November 25, 2018 • Life for Leaders
All this is for your benefit, so that the grace that is reaching more and more people may cause thanksgiving to overflow to the glory of God.
In 2 Corinthians 4:8-18, Paul emphasizes the connection between grace (charis) and gratitude (eucharistia). Thanksgiving is crucial to Paul’s ministry and, I would argue, is just as critical to your life as well.
Yet Paul had a lot of reasons to not be grateful. He was writing to the Corinthians, a church which he founded, because other leaders posing as pastors had infiltrated their church and undermined Paul’s authority. They were saying that Paul wasn’t a good speaker, that he lacked authority, and that God wasn’t blessing him. This is not what a pastor wants to hear: bad speaker, bad leader, bad Christian. These false leaders were saying something like, “If Paul is God’s chosen leader then why is he suffering so much?” Paul was suffering greatly—physically, financially, emotionally, spiritually—and yet he was encouraging others to “not lose heart” (4:16).
Personally, I have a hard time with gratitude. I don’t even like to send thank-you cards! But I’m learning more about what gratitude isn’t, so I can understand what gratitude is. Gratitude is more than saying “thank you” when someone gives you something. In fact, very often, we say the words “thank you” when we have no gratitude in our hearts. The difference is having the feeling of gratitude in your heart when you say the words.
When I was a kid, when I opened my Christmas gifts to find school clothes, I may have said “thank you,” but, in my heart, I was saying, “thanks for nothing!” But when I got my Star Wars X-Wing Fighter with R2-D2 onboard, I really meant it when I said “thank you!” I had real gratitude, because it’s a feeling you can’t will into existence.
So gratitude is the experience that comes from a gift you delight in. But it’s more than this. Because even if I am happy for a gift, if I walk away and don’t think about the giver, then I’m not really grateful—I enjoy the gift but have no gratitude. Gratitude must be directed toward the giver.
Also, gratitude grows the more undeserved the gift is. I will be grateful for my social security payments when I retire (if any are left by that time!), but I’m not going to write a thank-you note to the government each month I get a check. I paid into that fund and so, in a sense, I have done something to earn this benefit. But when a parishioner offered his family’s vacation home for my honeymoon years ago, we had immense gratitude for this generous and unexpected gift!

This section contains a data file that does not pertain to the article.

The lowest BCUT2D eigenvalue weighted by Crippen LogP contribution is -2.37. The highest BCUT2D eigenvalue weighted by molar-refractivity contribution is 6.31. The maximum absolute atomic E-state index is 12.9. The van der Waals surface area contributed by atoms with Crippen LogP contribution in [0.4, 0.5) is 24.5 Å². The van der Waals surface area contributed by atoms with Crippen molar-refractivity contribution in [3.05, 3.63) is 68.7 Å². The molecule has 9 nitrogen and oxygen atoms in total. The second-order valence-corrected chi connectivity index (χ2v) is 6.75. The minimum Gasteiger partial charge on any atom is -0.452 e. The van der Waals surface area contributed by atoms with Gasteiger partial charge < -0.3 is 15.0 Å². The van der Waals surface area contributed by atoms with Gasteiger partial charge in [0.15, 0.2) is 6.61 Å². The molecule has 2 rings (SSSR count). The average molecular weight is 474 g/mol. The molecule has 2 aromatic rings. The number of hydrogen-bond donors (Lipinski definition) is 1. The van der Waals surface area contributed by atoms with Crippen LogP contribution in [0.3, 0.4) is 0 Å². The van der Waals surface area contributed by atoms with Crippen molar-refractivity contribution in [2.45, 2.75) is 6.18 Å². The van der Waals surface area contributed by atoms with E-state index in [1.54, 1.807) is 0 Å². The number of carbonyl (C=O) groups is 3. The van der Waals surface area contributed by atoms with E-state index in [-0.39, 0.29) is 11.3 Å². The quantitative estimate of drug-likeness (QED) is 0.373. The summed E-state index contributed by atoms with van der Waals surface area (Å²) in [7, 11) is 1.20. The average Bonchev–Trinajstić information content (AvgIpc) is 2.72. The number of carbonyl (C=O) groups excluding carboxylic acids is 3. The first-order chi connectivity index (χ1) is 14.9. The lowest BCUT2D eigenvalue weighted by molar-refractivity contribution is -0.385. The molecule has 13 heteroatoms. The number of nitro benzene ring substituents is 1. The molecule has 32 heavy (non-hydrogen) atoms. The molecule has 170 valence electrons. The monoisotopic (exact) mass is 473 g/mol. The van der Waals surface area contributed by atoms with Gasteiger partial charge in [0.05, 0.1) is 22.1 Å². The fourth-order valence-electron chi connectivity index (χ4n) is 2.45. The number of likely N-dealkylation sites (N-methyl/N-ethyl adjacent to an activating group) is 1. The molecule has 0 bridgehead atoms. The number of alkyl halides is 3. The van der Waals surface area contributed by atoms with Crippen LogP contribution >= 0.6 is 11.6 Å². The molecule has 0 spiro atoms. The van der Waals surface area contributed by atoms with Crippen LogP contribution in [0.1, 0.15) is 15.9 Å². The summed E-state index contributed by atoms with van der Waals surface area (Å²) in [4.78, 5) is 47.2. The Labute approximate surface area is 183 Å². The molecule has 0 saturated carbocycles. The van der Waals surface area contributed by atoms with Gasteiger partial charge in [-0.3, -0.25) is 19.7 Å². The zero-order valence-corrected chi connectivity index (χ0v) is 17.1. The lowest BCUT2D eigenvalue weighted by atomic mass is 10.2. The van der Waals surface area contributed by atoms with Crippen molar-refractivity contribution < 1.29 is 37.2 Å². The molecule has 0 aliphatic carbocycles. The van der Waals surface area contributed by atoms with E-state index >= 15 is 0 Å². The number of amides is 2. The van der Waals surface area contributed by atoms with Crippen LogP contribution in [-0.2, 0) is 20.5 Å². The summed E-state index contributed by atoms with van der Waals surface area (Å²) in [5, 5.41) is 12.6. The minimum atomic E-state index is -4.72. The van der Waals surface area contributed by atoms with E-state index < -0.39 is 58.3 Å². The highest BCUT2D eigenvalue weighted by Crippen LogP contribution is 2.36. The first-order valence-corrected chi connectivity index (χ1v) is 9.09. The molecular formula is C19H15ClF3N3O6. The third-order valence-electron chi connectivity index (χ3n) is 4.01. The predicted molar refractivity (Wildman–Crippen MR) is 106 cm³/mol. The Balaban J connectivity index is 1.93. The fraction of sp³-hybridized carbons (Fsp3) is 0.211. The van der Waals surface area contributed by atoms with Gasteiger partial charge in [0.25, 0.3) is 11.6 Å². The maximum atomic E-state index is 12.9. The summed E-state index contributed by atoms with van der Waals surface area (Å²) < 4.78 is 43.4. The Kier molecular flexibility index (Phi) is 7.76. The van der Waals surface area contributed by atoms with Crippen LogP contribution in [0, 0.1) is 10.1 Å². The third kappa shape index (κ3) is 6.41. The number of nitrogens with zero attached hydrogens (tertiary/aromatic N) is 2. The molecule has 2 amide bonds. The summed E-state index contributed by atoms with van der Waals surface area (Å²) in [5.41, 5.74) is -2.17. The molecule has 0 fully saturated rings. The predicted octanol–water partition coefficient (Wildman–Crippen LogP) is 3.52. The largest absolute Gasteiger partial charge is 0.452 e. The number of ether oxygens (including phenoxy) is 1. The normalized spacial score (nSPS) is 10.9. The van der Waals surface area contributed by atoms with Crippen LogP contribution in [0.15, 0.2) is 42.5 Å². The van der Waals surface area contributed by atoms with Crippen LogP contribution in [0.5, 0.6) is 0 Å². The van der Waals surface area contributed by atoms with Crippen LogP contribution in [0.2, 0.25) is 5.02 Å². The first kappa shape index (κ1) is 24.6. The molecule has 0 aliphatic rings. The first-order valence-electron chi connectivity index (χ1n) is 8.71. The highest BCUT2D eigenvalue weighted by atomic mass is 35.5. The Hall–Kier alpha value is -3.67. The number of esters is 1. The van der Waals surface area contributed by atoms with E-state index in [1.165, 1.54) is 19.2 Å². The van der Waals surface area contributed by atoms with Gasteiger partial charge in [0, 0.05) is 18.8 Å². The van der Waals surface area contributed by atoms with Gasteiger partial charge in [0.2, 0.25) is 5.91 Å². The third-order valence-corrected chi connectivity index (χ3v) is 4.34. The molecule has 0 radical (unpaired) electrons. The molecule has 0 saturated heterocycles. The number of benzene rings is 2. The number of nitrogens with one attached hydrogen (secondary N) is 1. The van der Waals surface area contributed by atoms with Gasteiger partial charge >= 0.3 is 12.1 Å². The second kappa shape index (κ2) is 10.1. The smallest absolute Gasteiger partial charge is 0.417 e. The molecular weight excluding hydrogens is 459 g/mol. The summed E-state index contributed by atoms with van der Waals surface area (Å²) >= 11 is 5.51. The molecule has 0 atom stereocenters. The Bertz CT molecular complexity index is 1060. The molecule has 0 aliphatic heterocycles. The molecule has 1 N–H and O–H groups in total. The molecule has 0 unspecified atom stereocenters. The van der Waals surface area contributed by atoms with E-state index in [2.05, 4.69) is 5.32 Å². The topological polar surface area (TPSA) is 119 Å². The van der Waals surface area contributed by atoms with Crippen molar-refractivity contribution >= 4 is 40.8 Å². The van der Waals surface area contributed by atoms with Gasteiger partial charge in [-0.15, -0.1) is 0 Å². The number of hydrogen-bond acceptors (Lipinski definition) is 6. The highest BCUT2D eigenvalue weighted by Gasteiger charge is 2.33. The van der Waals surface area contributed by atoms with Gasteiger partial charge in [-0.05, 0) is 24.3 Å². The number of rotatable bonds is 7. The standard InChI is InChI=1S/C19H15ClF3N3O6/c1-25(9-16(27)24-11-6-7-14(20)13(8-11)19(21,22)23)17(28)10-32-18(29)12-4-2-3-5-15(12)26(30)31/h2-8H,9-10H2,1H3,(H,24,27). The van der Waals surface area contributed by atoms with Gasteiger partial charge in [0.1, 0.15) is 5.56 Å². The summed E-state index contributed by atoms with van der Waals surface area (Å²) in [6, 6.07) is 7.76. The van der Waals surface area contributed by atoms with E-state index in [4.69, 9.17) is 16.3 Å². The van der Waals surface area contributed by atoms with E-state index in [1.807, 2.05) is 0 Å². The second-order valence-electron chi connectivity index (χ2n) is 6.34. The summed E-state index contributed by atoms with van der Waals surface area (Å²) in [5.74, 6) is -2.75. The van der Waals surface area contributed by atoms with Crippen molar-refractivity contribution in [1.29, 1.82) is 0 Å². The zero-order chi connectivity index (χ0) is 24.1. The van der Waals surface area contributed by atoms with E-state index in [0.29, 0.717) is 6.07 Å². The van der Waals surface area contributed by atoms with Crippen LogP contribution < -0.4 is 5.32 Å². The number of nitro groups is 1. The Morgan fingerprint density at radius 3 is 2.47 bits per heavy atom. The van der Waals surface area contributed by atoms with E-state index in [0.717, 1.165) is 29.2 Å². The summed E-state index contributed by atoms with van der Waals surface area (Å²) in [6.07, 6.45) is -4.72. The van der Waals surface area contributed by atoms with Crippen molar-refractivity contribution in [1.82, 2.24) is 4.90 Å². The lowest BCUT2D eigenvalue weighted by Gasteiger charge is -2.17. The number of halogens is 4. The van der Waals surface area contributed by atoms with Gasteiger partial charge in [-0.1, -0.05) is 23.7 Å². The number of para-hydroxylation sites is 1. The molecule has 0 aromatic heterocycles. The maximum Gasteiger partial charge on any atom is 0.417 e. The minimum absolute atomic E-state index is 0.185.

Gratitude is the feeling of joy you feel toward somebody who has shown you some underserved kindness. Who else but God deserves the most gratitude of all?
Something to Think About:
At the cross, the Great Exchange took place: Jesus took his riches and gave them to us. He took our poverty and placed it on himself. He didn’t do this because we worked for it. Our salvation is not some kind of paycheck for us going to church or being moral or giving to the poor. These good things never could earn God’s gift of grace. So our hearts well up with gratitude toward the Giver because of his gift of grace. Our lives are simply a response to this constant flow of God’s grace to us.
Something to Do:
Note which of the following stuck with you most regarding gratitude:
Gratitude is the experience that comes from a gift you delight in.
Gratitude grows the more undeserved the gift is.
Gratitude must be directed toward the giver.
Lord, help me, today, to apply an aspect of gratitude in my worship of you and my service to others. Forgive me for being a poor receiver of gifts. I repent of my entitlement. I confess that my thankfulness can be empty words and my gratitude can neglect the giver. I want to feast on the reality of your grace in my life and live generously toward others because gratitude is so close to my heart. Thank you for your continued grace and patience with me! Amen.